The fact that the targeted nations released this advisory, which also details the types of malware tools used by APT29, is strategic. This is a tactic known as “burning” the adversaries’ tools. Putting the information out to the public allows organizations to adjust their software to be secure from the types of malware the criminals are using. The hacking groups, in turn, must go back to the drawing board and adjust their attack.

This is not a new tactic employed by nations attempting to steal other countries’ IP. Russia and China both have a history of IP theft, including medical research and patient information. Just last year, Microsoft publicly released evidence that another Russia-sponsored hacking group had broken into the computers of the World Anti-Doping Agency to steal information and modify results. The year before that, the US Department of Justice unsealed indictments against seven intelligence officers of Russia’s GRU (military intelligence service) for hacking related to sports events and the World Anti-Doping Agency.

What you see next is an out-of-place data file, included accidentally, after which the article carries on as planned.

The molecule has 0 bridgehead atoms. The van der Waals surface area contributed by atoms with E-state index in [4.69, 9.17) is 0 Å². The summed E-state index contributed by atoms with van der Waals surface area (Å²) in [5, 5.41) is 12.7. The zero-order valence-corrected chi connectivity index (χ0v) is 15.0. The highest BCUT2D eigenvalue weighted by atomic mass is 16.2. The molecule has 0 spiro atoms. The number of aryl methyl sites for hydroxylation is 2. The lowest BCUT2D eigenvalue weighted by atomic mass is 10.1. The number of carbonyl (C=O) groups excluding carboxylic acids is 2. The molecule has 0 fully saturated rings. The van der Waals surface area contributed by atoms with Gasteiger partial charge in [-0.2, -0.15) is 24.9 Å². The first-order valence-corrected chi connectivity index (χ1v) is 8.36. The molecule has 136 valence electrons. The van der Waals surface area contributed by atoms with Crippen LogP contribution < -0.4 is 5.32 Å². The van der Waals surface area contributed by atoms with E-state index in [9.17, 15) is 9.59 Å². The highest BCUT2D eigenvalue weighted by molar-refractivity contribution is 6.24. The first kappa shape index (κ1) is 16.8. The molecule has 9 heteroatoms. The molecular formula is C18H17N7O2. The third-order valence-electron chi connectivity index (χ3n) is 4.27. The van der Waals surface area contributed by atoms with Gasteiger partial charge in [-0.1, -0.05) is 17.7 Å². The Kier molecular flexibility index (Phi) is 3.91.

Binary Defense Senior Director of Counterintelligence and Threat Hunting, Randy Pargman, who was recently interviewed about the APT29 hacks by Canadian network CTV, stated that government-to-government norms exist with regard to computer network exploitation, but when governments start attacking private entities, all governments should condemn such actions.

Unpatched vulnerabilities make organizations perfect targets